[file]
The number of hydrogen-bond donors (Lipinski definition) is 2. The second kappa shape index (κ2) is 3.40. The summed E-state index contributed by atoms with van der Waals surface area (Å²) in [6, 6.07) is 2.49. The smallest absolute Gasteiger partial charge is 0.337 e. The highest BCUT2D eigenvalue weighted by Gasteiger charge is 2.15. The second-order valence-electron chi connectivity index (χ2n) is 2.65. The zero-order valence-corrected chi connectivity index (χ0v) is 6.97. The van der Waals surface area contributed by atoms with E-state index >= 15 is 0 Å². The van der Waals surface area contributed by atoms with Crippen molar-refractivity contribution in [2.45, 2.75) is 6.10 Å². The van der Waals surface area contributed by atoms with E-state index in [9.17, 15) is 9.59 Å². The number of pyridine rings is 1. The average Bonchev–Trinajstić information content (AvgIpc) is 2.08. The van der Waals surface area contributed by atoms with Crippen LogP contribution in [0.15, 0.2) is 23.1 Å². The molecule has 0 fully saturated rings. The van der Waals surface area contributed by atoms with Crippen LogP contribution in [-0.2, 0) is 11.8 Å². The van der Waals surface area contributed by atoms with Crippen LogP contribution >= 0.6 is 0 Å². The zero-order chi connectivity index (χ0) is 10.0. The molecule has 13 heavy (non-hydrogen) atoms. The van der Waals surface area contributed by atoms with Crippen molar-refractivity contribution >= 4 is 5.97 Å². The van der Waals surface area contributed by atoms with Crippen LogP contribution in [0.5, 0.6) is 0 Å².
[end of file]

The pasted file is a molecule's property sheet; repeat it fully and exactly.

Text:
The number of hydrogen-bond donors (Lipinski definition) is 2. The second kappa shape index (κ2) is 3.40. The summed E-state index contributed by atoms with van der Waals surface area (Å²) in [6, 6.07) is 2.49. The smallest absolute Gasteiger partial charge is 0.337 e. The highest BCUT2D eigenvalue weighted by Gasteiger charge is 2.15. The second-order valence-electron chi connectivity index (χ2n) is 2.65. The zero-order valence-corrected chi connectivity index (χ0v) is 6.97. The van der Waals surface area contributed by atoms with E-state index >= 15 is 0 Å². The van der Waals surface area contributed by atoms with Crippen molar-refractivity contribution in [2.45, 2.75) is 6.10 Å². The van der Waals surface area contributed by atoms with E-state index in [9.17, 15) is 9.59 Å². The number of pyridine rings is 1. The average Bonchev–Trinajstić information content (AvgIpc) is 2.08. The van der Waals surface area contributed by atoms with Crippen LogP contribution in [0.15, 0.2) is 23.1 Å². The molecule has 0 fully saturated rings. The van der Waals surface area contributed by atoms with Crippen LogP contribution in [-0.2, 0) is 11.8 Å². The van der Waals surface area contributed by atoms with Crippen LogP contribution >= 0.6 is 0 Å². The zero-order chi connectivity index (χ0) is 10.0. The molecule has 13 heavy (non-hydrogen) atoms. The van der Waals surface area contributed by atoms with Crippen molar-refractivity contribution >= 4 is 5.97 Å². The van der Waals surface area contributed by atoms with Crippen LogP contribution in [0.5, 0.6) is 0 Å².